NASHVILLE, Tenn. — NASHVILLE, Tenn. (AP) — Tennessee's attorney general has asked the state Supreme Court to set nine execution dates in a move that bucks the national trend of shying away from using capital punishment.
Attorney General Herbert Slatery filed the request last week, with seven of the nine men being represented by the federal public defender's office.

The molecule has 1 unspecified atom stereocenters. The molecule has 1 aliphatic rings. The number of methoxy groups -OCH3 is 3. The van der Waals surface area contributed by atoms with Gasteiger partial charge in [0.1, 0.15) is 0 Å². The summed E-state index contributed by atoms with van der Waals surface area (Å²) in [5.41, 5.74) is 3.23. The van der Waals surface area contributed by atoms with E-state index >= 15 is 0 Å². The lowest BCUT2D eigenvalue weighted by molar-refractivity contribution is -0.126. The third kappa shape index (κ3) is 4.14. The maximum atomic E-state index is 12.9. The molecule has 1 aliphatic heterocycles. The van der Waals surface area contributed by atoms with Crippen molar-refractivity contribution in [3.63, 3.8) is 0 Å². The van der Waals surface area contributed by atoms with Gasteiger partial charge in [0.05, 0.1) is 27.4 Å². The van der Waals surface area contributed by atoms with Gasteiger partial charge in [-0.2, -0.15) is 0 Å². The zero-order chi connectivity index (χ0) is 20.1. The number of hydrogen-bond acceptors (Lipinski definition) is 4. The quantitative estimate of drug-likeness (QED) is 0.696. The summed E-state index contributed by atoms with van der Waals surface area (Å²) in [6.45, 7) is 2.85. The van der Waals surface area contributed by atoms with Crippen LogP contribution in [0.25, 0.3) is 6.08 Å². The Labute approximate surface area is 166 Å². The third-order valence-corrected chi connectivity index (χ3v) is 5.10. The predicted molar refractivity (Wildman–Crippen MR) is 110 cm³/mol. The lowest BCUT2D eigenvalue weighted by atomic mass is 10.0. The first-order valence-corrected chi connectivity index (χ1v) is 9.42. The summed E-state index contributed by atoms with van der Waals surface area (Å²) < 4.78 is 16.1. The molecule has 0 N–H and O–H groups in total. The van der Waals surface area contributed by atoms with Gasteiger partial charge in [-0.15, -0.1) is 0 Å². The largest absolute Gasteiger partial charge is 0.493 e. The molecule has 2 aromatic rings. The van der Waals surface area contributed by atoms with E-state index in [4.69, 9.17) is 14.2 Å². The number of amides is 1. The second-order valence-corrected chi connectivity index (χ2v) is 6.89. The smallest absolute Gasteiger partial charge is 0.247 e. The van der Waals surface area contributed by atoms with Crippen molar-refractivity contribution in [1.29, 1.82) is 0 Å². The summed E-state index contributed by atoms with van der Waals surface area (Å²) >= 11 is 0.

Assistant Federal Public Defender Kelley Henry said she was surprised by the request and would oppose the motion.
In Tennessee, the attorney general can request execution dates once juries have delivered death sentences and inmates have exhausted their three-tier appeals process in state courts and the U.S. Supreme Court. The state Supreme Court then schedules the executions.
Tennessee has executed five people in just over a year with two more executions scheduled in the coming months.